Berman began the segment by asking viewers how they would feel if they knew "the entry on Wal-Mart was edited by someone inside Wal-Mart? The Starbucks entry? By someone inside Starbucks." He also noted that the CIA has changed its section. However, the ABC reporter failed to explain that a new computer program, which can determine who alters Wikipedia information, traced the culprit behind the addition of the words "jerk, jerk, jerk" to President Bush’s Wikipedia profile. The source? A New York Times computer. There was also no discussion of a similar incident involving the insertion of the word "wanker" to Bush’s entry from a BBC computer.
Cable host Chris Matthews reacted to the resignation of top Bush aide Karl Rove by calling the political operative a "bum" and speculating as to whether he would tell all in an autobiography. Matthews sneeringly wondered if "you have to pay to get the truth from Karl Rove." In general, he contributed to the media frothing by hungering for the scalp of the Bush aide.
Dan Abrams, MSNBC host and general manager of that cable network, continued the political savaging by labeling Rove the "Constitutional Crippler." Abrams went on to slam Rove for "hypocrisy. He also asserted that he wouldn’t "shed a tear at his farewell bash." (I wouldn’t expect an invitation.) The Rove rage wasn’t limited to MSNBC, however. ABC managed to inaccurately blame the Bush operative for the 2004 Swift Boat ads.
Of the three morning shows, only ABC’s "Good Morning America" has reported the comment by Democratic presidential candidate Barack Obama that part of the U.S. military effort in Afghanistan is made up of "air-raiding villages and killing civilians." Both CBS’s "Early Show" and "Today" on NBC have ignored the August 14 comment. On Friday’s GMA, however, reporter David Wright filed a report on the statement and wondered if Obama is ready to be president. An ABC graphic pointedly asked, "Obama’s Foot in Mouth Disease? Too Inexperienced For Campaign?"
After playing a brief clip of the Illinois senator’s comment, which he made during a speech in New Hampshire on Tuesday, Wright mentioned previous impolitic statements by Obama, such as threatening to invade Pakistan. The ABC journalist noted that Afghanistan's president, Hamid Karzai, raised the issue of civilian casualties with President Bush. He asserted, "...Presumably, Hamid Karzai used language that was more diplomatic, more presidential."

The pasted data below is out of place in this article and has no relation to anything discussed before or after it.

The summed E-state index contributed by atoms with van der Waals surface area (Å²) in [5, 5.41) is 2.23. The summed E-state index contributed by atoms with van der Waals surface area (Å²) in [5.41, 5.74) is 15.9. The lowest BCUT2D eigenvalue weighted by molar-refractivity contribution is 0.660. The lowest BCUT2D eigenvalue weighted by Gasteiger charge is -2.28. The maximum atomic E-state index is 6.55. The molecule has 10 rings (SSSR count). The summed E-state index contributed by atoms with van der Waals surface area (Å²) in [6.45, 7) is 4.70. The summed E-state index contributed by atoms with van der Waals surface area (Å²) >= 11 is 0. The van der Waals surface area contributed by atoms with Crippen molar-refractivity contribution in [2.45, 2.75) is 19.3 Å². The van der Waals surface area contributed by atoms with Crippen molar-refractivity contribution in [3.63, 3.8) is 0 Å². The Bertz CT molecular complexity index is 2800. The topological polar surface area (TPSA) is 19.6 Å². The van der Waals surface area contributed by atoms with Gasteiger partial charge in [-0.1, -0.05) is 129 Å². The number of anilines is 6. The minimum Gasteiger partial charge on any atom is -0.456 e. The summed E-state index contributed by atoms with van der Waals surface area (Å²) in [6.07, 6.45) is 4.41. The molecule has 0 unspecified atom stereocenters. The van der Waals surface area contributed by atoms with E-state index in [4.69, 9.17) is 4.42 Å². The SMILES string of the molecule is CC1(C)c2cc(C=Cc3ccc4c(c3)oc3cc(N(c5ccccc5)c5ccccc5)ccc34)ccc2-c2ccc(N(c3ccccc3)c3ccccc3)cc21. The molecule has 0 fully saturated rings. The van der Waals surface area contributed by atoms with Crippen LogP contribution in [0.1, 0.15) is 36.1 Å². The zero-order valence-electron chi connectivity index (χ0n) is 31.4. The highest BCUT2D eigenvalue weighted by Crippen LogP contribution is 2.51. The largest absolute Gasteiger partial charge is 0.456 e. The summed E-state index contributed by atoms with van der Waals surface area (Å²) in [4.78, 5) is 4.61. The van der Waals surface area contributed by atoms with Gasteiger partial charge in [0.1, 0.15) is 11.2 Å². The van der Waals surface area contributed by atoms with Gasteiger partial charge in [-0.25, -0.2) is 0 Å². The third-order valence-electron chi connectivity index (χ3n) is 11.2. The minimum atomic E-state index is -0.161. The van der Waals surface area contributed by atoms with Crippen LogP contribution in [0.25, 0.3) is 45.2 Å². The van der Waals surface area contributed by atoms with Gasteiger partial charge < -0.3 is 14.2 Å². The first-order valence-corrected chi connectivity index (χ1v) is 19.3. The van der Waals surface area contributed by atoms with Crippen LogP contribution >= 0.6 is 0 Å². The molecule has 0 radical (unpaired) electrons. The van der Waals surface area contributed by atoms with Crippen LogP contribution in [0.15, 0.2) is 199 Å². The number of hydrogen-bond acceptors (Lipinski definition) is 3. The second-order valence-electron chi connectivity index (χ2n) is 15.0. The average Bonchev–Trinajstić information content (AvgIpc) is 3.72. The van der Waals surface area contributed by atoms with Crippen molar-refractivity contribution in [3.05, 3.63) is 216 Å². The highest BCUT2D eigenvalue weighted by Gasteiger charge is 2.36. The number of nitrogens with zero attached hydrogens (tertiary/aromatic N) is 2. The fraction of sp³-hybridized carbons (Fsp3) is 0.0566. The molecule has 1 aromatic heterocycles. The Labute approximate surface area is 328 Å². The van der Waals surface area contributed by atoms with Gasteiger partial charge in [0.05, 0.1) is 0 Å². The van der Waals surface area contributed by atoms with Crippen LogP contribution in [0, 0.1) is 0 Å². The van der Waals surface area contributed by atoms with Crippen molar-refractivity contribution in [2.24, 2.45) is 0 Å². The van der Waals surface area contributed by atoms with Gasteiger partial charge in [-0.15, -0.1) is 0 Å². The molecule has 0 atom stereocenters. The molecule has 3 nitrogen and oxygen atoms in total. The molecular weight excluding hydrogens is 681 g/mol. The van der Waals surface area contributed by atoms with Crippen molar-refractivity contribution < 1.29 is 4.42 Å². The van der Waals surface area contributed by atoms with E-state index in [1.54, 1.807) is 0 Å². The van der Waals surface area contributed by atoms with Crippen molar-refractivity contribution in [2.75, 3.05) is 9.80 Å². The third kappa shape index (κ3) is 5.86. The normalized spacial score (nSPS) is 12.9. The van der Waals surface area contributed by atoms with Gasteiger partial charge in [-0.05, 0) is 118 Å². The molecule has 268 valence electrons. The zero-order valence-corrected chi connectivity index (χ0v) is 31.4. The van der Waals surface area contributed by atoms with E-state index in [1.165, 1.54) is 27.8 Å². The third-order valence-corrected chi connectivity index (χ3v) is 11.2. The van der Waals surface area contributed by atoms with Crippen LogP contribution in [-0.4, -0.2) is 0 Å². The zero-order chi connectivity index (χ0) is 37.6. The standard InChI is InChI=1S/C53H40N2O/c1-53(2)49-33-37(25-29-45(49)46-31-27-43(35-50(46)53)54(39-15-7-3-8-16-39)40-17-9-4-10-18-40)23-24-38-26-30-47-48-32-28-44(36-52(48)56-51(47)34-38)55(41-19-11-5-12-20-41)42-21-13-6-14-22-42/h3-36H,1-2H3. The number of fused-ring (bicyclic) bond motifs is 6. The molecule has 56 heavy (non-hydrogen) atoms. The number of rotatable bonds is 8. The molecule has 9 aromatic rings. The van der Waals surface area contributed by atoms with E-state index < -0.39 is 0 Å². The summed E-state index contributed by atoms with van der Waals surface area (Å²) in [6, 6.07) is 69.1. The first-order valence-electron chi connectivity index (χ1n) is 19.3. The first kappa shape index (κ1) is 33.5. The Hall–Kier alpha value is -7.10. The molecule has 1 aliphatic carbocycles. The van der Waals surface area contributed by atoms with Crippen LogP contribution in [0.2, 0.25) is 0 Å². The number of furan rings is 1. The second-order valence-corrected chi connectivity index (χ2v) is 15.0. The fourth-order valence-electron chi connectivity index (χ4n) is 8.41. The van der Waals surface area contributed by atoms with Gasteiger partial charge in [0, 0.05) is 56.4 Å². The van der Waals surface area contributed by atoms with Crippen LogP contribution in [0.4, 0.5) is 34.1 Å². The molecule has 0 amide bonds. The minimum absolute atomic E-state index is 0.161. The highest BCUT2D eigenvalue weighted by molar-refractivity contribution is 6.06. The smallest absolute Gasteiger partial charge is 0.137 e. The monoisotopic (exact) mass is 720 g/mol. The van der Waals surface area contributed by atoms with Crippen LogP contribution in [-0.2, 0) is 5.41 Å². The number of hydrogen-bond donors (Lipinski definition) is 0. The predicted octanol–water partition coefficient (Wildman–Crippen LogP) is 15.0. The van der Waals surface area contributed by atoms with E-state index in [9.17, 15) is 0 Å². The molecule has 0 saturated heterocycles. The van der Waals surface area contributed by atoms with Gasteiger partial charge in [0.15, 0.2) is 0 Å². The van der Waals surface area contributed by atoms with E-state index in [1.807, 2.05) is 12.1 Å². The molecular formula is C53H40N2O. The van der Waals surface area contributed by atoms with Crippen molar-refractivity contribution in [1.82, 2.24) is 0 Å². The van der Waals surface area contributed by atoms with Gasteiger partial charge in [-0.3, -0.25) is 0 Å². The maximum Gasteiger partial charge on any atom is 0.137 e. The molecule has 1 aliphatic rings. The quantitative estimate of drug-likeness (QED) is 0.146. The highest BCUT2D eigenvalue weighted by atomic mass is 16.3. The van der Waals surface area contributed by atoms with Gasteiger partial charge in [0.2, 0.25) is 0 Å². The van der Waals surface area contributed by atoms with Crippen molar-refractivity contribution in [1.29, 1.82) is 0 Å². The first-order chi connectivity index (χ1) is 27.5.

According to ABC’s John Berman, one reason that crooks in Texas have been bilking hospitals out of money is because they’re "fed up" with the health care system. During a segment on Wednesday’s "Good Morning America," the correspondent filed a report on successful, financially stable individuals who pretend to be poor in order to avoid paying their health insurance related hospital fees. Berman couldn’t help but give their actions a political motive:
John Berman: "As egregious as this sounds, it may be another example of how fed up people are with the health care system. One survey found one in ten people believe it's okay to submit false claims or collect when you don't deserve it."
According to ABC’s Terry Moran, Karl Rove’s brand of politics can be defined by a mixture of "divisiveness, anger" and "ruthlessness." During a segment on Monday's edition of "Nightline," the co-anchor derided the "era of Karl Rove" as one that exhibited "bitterly polarizing politics."
Moran also left the impression that it was Rove, the Deputy Chief of Staff to President Bush, who was behind the 2004 Swift Boat Veterans For Truth ads against John Kerry:
[File footage from 2004] George W. Bush: "The architect, Karl Rove."
Terry Moran: "That was back in 2004 and President Bush was thanking Rove for planning and executing his reelection strategy. But look around at American politics today and you see that there is much, much more that Karl Rove built."
Clip from Swift Boat Veterans ad: "John Kerry cannot be trusted."
On Tuesday’s "Nightline," co-anchor Martin Bashir filed a report on businessman Tom Monaghan, founder of a Catholic university in Florida and a community that will attempt to embrace traditional Christian values. Bashir regurgitated a two-year-old criticism that the town has "been described as a Catholic Jonestown, a kind of Catholic Iran, where individual rights and liberties are curtailed."
The various network news shows have come to this shocking conclusion: It’s summer and it’s hot. Could global warming be to blame? Ann Curry, guest anchoring NBC’s "Nightly News" on Tuesday, speculated, "Record heat and drought in the United States and Europe. New fears tonight that it's all the result of global warming." Harry Smith, over on CBS’s "Early Show," had the same idea. The morning show anchor definitively asserted, "Before we do anything else, there is in fact, global climate change.
On Friday’s "Good Morning America," ABC host George Stephanopoulos raved about singer Melissa Etheridge’s hosting of Thursday’s Democratic debate on gay issues. He enthused, "Melissa Etheridge is the new Ted Koppel!" Stephanopoulos, a former top Clinton aide and now the host of "This Week," also framed the debate from a decidedly pro-gay rights angle:
George Stephanopoulos: "...This is remarkable that a forum like this is happening. It would never happen on the Republican side, at least not yet."